"Klein, on the other hand, proffers the notion that it was probably a biological change brought about by mutations that played the key role in the emergence of behaviorally modern humans. His biologically based explanation implies that a major neural reorganization of the brain resulted in a significant enhancement in the manner in which the brain processed information. This is a difficult hypothesis to test since brains do not fossilize. But it is significant that no changes are seen in the shape of the skulls between earlier and later Homo sapiens."
"It can only be surmised from the archaeological record, which contains abundant evidence for ritual and art, that these Upper Paleolithic/Late Stone Age peoples possessed language abilities equivalent to our own. For many anthropologists this represents the final evolutionary leap to full modernity."
Indeed, Klein's thesis of a sudden genetic mutation event as the causative in the "magical time frame" of ca 45k years ago cannot be discerned from fossil record, but it is precisely from such material, along with other aspects of archaeological index, that make it possible to discern the extent of human ingenuity. On another hand, one might say that perhaps Klein is to be forgiven for not being mindful of all the information now available at the time the cited comments here were made. Well, despite the fact that Klein must have been aware of the Serengeti finds in Tanzania that were also mentioned in the article under discussion, which also happened to be made up of beads, not to mention the matter of the "African Bone Tools", he still had himself convinced that these were not indicative enough of widespread "precocious behavior". In keeping with the matter at hand, Klein attempts to equate the Blombos finds with Michelangelo's "creativity", presumably as an "isolated" undertaking of an individual...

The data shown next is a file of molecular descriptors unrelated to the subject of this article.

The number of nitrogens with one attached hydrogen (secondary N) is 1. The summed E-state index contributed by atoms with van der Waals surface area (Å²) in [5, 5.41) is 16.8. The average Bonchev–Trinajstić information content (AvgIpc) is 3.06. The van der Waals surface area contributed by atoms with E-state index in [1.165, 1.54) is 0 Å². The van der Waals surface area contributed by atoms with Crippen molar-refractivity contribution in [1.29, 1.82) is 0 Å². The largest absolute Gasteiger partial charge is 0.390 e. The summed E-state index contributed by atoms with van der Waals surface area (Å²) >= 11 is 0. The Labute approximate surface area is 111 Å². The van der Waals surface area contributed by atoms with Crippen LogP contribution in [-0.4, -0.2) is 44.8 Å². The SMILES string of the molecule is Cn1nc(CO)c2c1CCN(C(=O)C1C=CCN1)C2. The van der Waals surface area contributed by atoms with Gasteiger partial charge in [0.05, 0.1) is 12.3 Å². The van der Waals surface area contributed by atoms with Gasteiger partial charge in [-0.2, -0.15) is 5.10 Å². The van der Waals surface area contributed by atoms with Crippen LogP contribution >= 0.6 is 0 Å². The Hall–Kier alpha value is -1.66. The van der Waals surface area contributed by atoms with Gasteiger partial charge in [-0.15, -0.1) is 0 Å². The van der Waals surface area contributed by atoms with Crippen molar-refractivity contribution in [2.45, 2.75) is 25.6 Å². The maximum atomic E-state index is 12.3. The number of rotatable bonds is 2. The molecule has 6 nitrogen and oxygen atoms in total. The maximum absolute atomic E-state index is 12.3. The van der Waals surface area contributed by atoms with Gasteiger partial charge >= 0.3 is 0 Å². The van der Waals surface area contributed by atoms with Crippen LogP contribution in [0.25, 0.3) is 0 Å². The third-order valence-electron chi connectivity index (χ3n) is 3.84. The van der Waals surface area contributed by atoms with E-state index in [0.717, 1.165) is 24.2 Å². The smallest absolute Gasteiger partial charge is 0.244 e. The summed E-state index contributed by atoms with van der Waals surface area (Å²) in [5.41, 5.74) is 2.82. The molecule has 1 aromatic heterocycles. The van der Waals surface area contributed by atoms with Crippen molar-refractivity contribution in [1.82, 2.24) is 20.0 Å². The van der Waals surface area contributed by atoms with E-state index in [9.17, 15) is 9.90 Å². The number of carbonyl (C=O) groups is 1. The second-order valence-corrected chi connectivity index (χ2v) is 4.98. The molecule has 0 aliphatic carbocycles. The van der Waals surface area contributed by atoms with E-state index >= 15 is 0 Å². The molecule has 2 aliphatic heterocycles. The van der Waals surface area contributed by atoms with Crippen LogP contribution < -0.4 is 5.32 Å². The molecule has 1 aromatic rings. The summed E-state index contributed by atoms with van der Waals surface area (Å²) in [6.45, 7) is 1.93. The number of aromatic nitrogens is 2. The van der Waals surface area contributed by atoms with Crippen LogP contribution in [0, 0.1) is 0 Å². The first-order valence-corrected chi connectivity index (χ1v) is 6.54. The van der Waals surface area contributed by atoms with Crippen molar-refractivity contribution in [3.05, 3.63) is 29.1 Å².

"You could have the prehistoric equivalent of a Michelangelo," Klein said. "An individual far ahead of his time, able to come up with innovative ideas that the rest of society doesn't adopt."